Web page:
US President Joe Biden's top Asia adviser says that China's campaign of economic punishment against Australia has failed and has predicted that Beijing will re-engage with the federal government on Australia's terms.
White House Indo-Pacific adviser Kurt Campbell has told the Lowy Institute that Beijing's coordinated sanctions on a range of Australian products – including coal, barley, wine, timber and lobsters – was designed to bring Australia "to its knees".
"I fully believe that over time, that China will re-engage with Australia. But it will, I believe, re-engage on Australian terms," he said.
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"I think China's preference would have been to break Australia. To drive Australia to its knees … I don't believe that's going to be the way it's going to play out.
"I believe that China will engage because it is in its own interest to have a good relationship with Australia."
While China's tariffs and informal trade barriers have been very damaging for some Australian industries – particularly wine and lobster exporters – a large majority of the goods effectively blocked from China have been redirected to other markets.
Mr Campbell said that China respected "strength" and that Australia's resolve in the face of the economic sanctions would strengthen its hand when dealing with the Chinese government.
He also said that Mr Biden "briefly" raised China's economic coercion of Australia when he met with Chinese President Xi Jinping last month, suggesting it was on a list of "concerning" Chinese activities reeled off by the US President.
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"President Biden was very clear and animated about what we had seen in Australia, [the] border [conflict] with India, all the things that I've mentioned, and just basically said 'we were concerned,'" he told the Lowy Institute.
"We're concerned by some of these steps and what it signals with respect to China."
AUKUS fuelling sense of 'excitement' among allies
Mr Campbell fielded a several questions about the AUKUS technology pact between the United States, Australia and the United Kingdom.
While the main initiative being pursued under the pact is Australia's drive to build eight nuclear-powered submarines using US and UK technology, the framework is also being used to foster broader cooperation on a range of other defence technologies.
Mr Campbell said there was a sense of "excitement" about that broader cooperation program and said "several" US allies had asked if they could collaborate under the framework, although he did not name individual countries.
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"Many close allies have come to us, in the immediate aftermath and said, 'Can we participate?' 'Can we engage?'" he said.
"And it is to the credit of Australia and Great Britain, that they insisted, yes, this is not a closed architecture. It's an open architecture. We want to work with partners in these key areas of military innovation as we go forward."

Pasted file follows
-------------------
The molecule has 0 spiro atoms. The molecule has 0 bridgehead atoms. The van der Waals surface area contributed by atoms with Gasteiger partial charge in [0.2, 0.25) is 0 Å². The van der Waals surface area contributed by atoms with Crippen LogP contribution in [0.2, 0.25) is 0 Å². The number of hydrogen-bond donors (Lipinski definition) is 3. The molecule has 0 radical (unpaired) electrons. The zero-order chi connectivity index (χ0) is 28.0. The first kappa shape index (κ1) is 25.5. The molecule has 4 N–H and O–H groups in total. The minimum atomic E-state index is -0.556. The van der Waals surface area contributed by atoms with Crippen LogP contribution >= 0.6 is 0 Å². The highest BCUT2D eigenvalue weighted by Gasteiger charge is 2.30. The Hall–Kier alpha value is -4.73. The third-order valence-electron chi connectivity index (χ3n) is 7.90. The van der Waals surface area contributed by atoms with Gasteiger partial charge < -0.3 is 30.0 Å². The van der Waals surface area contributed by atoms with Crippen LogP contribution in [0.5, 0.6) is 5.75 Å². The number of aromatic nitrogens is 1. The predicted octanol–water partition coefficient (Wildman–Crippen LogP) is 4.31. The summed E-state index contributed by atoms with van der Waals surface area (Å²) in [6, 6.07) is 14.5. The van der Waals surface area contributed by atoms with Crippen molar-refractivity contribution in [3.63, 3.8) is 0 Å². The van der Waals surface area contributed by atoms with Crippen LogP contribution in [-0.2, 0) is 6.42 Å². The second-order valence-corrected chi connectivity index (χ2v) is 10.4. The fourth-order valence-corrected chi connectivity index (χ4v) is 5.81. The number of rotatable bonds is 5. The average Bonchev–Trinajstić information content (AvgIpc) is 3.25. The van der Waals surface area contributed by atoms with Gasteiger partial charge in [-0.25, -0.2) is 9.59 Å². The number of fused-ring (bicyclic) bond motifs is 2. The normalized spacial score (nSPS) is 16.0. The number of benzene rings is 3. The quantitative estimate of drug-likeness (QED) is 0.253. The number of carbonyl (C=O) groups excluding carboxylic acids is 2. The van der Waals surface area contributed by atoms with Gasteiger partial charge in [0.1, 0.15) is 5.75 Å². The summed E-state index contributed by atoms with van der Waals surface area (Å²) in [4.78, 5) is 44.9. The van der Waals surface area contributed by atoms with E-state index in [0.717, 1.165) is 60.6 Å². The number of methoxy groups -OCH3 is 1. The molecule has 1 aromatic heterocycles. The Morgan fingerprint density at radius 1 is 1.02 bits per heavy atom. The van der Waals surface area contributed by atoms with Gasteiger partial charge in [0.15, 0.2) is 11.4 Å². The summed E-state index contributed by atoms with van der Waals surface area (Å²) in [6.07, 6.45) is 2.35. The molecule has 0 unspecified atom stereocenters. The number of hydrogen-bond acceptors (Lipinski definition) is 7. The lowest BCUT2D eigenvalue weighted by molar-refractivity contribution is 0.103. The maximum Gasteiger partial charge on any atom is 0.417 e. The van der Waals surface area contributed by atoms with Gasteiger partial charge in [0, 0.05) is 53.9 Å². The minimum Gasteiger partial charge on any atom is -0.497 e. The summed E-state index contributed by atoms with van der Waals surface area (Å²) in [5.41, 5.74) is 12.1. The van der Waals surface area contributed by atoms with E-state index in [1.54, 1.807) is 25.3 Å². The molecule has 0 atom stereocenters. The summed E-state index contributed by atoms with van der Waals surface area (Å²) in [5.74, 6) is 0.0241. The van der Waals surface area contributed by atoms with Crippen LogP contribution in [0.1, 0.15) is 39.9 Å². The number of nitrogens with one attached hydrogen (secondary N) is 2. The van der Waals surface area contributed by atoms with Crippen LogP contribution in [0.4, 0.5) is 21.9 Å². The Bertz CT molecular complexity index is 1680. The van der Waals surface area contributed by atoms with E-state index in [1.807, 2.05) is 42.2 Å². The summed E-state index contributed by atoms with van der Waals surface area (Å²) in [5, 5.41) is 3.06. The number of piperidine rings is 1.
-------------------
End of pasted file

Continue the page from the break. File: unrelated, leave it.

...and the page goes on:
Some Australian analysts have raised concerns that the drive to develop nuclear submarines with the United Kingdom and the United States will undermine Australian sovereignty because future governments will remain dependent on US technology and expertise in order to operate the new boats.
Mr Campbell insisted that Australian sovereignty would not be "lost" but said there would be more "strategic intimacy" between the United States, Australia and the United Kingdom under AUKUS as the three militaries boosted cooperation.
"I think what I'm suggesting is that Australian sailors will have the opportunity to serve on American vessels and vice versa," he said.
"I think you can expect American submarines to port more commonly in Australian ports. I think we're going to operate and share perspectives much more than we've done in the past."
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Taiwan debate a 'very delicate matter'
He also refused to be drawn into the furious domestic political debate over Taiwan.
Last month, Defence Minister Peter Dutton was slammed by Labor after he said it was "inconceivable" that Australia wouldn't join the United States if there was a conflict over Taiwan.
Shadow Foreign Minister Penny Wong accused while Mr Dutton of stoking tensions with China for political gain and undermining America's policy of strategic ambiguity – where it declines to say exactly how it would respond to a Chinese invasion of the self-ruled island.
Mr Dutton responded by accusing Labor of "crab walking away from the Australia-US alliance".
But Mr Campbell simply reiterated the existing US policy on Taiwan "has not changed" and that the Biden administration was still working to ensure Taiwan had "the appropriate defensive articles to be able to deter aggression".
"I do just want to underscore that this is a very delicate matter. We understand the delicate role it plays in US-China relations," he told the Lowy Institute.
"But we also believe that if the United States is purposeful, is determined, and is clear in its messaging, that we can maintain peace and stability and to secure the status quo in the future."